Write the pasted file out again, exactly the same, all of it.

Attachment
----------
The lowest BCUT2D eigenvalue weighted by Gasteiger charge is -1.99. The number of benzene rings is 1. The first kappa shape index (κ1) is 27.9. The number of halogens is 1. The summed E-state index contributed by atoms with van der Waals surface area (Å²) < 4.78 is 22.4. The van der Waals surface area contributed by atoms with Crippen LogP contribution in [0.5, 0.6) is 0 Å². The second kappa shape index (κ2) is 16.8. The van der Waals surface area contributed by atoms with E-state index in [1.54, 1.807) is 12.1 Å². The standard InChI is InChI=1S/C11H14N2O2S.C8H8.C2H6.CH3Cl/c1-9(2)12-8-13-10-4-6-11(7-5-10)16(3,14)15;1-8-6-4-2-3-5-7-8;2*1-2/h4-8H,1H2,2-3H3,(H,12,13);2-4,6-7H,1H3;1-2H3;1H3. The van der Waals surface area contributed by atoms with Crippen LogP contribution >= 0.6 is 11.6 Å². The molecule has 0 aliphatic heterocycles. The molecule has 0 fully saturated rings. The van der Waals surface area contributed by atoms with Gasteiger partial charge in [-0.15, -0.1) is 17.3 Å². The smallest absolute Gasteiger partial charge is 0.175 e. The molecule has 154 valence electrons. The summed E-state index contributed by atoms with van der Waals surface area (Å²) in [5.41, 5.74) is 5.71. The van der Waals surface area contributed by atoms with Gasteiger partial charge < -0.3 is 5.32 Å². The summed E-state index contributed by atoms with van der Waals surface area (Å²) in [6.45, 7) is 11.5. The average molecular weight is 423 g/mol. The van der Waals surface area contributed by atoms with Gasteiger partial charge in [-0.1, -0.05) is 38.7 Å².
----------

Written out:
The lowest BCUT2D eigenvalue weighted by Gasteiger charge is -1.99. The number of benzene rings is 1. The first kappa shape index (κ1) is 27.9. The number of halogens is 1. The summed E-state index contributed by atoms with van der Waals surface area (Å²) < 4.78 is 22.4. The van der Waals surface area contributed by atoms with Crippen LogP contribution in [0.5, 0.6) is 0 Å². The second kappa shape index (κ2) is 16.8. The van der Waals surface area contributed by atoms with E-state index in [1.54, 1.807) is 12.1 Å². The standard InChI is InChI=1S/C11H14N2O2S.C8H8.C2H6.CH3Cl/c1-9(2)12-8-13-10-4-6-11(7-5-10)16(3,14)15;1-8-6-4-2-3-5-7-8;2*1-2/h4-8H,1H2,2-3H3,(H,12,13);2-4,6-7H,1H3;1-2H3;1H3. The van der Waals surface area contributed by atoms with Crippen LogP contribution >= 0.6 is 11.6 Å². The molecule has 0 aliphatic heterocycles. The molecule has 0 fully saturated rings. The van der Waals surface area contributed by atoms with Gasteiger partial charge in [-0.15, -0.1) is 17.3 Å². The smallest absolute Gasteiger partial charge is 0.175 e. The molecule has 154 valence electrons. The summed E-state index contributed by atoms with van der Waals surface area (Å²) in [5.41, 5.74) is 5.71. The van der Waals surface area contributed by atoms with Gasteiger partial charge < -0.3 is 5.32 Å². The summed E-state index contributed by atoms with van der Waals surface area (Å²) in [6.45, 7) is 11.5. The average molecular weight is 423 g/mol. The van der Waals surface area contributed by atoms with Gasteiger partial charge in [-0.1, -0.05) is 38.7 Å².